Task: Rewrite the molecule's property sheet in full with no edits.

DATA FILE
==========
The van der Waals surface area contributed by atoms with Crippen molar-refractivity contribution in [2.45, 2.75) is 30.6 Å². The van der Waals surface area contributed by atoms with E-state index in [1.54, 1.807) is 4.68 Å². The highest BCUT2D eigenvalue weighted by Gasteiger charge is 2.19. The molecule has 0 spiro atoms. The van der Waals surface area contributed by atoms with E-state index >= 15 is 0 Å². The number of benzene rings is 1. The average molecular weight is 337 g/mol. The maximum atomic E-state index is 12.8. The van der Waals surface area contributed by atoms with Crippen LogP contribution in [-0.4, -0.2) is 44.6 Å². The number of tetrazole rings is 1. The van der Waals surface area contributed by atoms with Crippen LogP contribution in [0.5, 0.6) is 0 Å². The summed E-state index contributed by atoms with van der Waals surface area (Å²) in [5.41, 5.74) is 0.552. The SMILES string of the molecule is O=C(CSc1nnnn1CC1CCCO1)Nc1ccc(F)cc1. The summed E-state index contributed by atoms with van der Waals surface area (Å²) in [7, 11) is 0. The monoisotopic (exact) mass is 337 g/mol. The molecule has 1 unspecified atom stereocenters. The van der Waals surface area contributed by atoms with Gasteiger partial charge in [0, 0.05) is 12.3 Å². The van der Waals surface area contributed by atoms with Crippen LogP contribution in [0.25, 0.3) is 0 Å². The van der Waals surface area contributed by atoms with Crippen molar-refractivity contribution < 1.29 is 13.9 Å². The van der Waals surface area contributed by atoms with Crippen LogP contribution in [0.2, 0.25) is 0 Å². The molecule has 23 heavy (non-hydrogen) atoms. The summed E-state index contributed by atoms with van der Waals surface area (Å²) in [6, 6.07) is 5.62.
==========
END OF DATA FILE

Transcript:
The van der Waals surface area contributed by atoms with Crippen molar-refractivity contribution in [2.45, 2.75) is 30.6 Å². The van der Waals surface area contributed by atoms with E-state index in [1.54, 1.807) is 4.68 Å². The highest BCUT2D eigenvalue weighted by Gasteiger charge is 2.19. The molecule has 0 spiro atoms. The van der Waals surface area contributed by atoms with E-state index >= 15 is 0 Å². The number of benzene rings is 1. The average molecular weight is 337 g/mol. The maximum atomic E-state index is 12.8. The van der Waals surface area contributed by atoms with Crippen LogP contribution in [-0.4, -0.2) is 44.6 Å². The number of tetrazole rings is 1. The van der Waals surface area contributed by atoms with Crippen LogP contribution in [0.5, 0.6) is 0 Å². The summed E-state index contributed by atoms with van der Waals surface area (Å²) in [5.41, 5.74) is 0.552. The SMILES string of the molecule is O=C(CSc1nnnn1CC1CCCO1)Nc1ccc(F)cc1. The summed E-state index contributed by atoms with van der Waals surface area (Å²) in [7, 11) is 0. The monoisotopic (exact) mass is 337 g/mol. The molecule has 1 unspecified atom stereocenters. The van der Waals surface area contributed by atoms with Gasteiger partial charge in [0, 0.05) is 12.3 Å². The van der Waals surface area contributed by atoms with Crippen LogP contribution in [0.25, 0.3) is 0 Å². The van der Waals surface area contributed by atoms with Crippen molar-refractivity contribution < 1.29 is 13.9 Å². The van der Waals surface area contributed by atoms with Crippen LogP contribution in [0.2, 0.25) is 0 Å². The molecule has 23 heavy (non-hydrogen) atoms. The summed E-state index contributed by atoms with van der Waals surface area (Å²) in [6, 6.07) is 5.62.